Likewise, in Equal Employment Opportunity Commission v. Simply Storage Management, LLC, the Southern District of Indiana granted the production request that sought profiles (including postings, pictures, blogs, messages, personal information, list of friends or causes) from Facebook and the MySpace accounts. The court denied the party’s privacy claim, finding “Facebook is not used as a means by which account holders carry on monologues with themselves.” The court also determined that content on these sites will not be shielded from discovery simply because it is listed as private.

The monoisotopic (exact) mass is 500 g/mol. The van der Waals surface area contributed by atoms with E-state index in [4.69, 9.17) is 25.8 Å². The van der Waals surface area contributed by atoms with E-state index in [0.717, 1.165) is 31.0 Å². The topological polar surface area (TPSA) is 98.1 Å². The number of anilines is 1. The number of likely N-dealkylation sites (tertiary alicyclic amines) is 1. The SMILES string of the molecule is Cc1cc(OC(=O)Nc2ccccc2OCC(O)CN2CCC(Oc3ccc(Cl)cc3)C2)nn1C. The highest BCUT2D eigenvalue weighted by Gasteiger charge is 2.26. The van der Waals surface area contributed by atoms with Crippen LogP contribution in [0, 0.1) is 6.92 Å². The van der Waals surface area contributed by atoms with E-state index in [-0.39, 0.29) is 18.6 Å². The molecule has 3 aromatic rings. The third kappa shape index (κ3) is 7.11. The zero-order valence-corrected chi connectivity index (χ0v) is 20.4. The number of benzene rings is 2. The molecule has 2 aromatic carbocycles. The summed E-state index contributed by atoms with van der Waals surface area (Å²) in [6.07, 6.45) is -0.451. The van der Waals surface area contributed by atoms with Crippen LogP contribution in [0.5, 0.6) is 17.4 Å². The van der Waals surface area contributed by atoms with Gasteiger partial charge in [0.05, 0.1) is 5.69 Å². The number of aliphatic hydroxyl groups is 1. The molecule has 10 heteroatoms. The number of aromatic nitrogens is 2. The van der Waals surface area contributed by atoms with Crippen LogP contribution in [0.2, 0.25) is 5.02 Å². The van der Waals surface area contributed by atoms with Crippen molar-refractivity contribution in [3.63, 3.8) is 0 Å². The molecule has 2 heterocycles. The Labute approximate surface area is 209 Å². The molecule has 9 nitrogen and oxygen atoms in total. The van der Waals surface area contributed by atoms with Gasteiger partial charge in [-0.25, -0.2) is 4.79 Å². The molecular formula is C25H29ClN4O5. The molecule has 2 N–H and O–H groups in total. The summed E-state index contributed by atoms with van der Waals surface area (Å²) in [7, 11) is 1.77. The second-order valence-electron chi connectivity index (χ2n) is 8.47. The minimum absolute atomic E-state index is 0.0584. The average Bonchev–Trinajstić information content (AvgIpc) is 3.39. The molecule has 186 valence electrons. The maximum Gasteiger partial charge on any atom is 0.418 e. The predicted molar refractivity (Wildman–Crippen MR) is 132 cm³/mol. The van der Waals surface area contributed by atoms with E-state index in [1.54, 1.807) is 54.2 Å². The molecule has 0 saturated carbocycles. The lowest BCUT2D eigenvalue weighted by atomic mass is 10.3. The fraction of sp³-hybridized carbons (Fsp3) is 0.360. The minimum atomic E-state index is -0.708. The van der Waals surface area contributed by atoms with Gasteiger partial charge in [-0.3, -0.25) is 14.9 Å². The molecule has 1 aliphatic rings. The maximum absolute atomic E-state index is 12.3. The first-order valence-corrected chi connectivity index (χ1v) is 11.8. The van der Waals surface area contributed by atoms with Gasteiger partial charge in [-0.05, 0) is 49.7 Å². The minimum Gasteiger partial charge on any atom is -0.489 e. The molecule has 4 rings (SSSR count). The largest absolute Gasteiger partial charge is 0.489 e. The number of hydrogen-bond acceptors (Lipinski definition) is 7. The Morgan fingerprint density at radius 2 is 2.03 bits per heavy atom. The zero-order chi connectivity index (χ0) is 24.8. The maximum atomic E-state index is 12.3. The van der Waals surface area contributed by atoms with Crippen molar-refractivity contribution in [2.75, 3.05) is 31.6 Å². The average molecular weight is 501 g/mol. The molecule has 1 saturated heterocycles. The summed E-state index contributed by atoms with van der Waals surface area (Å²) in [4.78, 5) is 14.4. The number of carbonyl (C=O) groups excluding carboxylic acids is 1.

Although the body of case law in this area is sparse, the fact remains that social networking sites are indeed discoverable. Corporations and practitioners should undertake efforts to manage social media effectively, and determine how this new found evidence gold mine impacts discovery strategies, including the preservation, collection and production stages of the e-discovery process. Proactive measures, including education and consulting with an expert service provider, will go a long way to ensuring you are ready to address this challenging issue when it inevitable arises.

[1] The Neilson Company, “What Americans Do Online: Social Media and Games Dominate Activity”, available at Last accessed March 18, 2011.

Facebook Status: No Expectation of Privacy